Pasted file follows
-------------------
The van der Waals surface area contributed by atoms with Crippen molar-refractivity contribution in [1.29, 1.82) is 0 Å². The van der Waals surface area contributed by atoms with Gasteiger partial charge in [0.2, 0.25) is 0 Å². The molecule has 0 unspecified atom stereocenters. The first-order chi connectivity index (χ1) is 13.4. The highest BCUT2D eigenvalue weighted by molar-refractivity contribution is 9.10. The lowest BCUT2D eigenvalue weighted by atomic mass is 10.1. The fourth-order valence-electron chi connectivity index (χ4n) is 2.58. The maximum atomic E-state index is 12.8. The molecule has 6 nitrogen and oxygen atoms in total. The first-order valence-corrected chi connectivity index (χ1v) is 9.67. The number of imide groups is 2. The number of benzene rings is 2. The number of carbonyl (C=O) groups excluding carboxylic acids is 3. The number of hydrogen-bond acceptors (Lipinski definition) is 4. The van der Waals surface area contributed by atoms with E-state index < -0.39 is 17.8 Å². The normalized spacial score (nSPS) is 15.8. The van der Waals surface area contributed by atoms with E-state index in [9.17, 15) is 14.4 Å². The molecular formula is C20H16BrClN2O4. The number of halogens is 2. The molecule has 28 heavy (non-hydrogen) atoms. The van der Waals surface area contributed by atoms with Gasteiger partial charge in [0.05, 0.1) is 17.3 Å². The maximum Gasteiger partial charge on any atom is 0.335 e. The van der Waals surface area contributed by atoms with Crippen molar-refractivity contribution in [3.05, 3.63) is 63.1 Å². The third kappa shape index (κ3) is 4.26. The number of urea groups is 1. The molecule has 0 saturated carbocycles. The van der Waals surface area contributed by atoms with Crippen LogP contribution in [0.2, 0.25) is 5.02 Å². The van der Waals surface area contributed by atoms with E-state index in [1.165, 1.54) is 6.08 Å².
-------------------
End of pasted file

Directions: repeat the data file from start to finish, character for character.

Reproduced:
The van der Waals surface area contributed by atoms with Crippen molar-refractivity contribution in [1.29, 1.82) is 0 Å². The van der Waals surface area contributed by atoms with Gasteiger partial charge in [0.2, 0.25) is 0 Å². The molecule has 0 unspecified atom stereocenters. The first-order chi connectivity index (χ1) is 13.4. The highest BCUT2D eigenvalue weighted by molar-refractivity contribution is 9.10. The lowest BCUT2D eigenvalue weighted by atomic mass is 10.1. The fourth-order valence-electron chi connectivity index (χ4n) is 2.58. The maximum atomic E-state index is 12.8. The molecule has 6 nitrogen and oxygen atoms in total. The first-order valence-corrected chi connectivity index (χ1v) is 9.67. The number of imide groups is 2. The number of benzene rings is 2. The number of carbonyl (C=O) groups excluding carboxylic acids is 3. The number of hydrogen-bond acceptors (Lipinski definition) is 4. The van der Waals surface area contributed by atoms with E-state index < -0.39 is 17.8 Å². The normalized spacial score (nSPS) is 15.8. The van der Waals surface area contributed by atoms with E-state index in [9.17, 15) is 14.4 Å². The molecular formula is C20H16BrClN2O4. The number of halogens is 2. The molecule has 28 heavy (non-hydrogen) atoms. The van der Waals surface area contributed by atoms with Gasteiger partial charge in [0.05, 0.1) is 17.3 Å². The maximum Gasteiger partial charge on any atom is 0.335 e. The van der Waals surface area contributed by atoms with Crippen molar-refractivity contribution in [3.05, 3.63) is 63.1 Å². The third kappa shape index (κ3) is 4.26. The number of urea groups is 1. The molecule has 0 saturated carbocycles. The van der Waals surface area contributed by atoms with Crippen LogP contribution in [0.2, 0.25) is 5.02 Å². The van der Waals surface area contributed by atoms with E-state index in [1.165, 1.54) is 6.08 Å².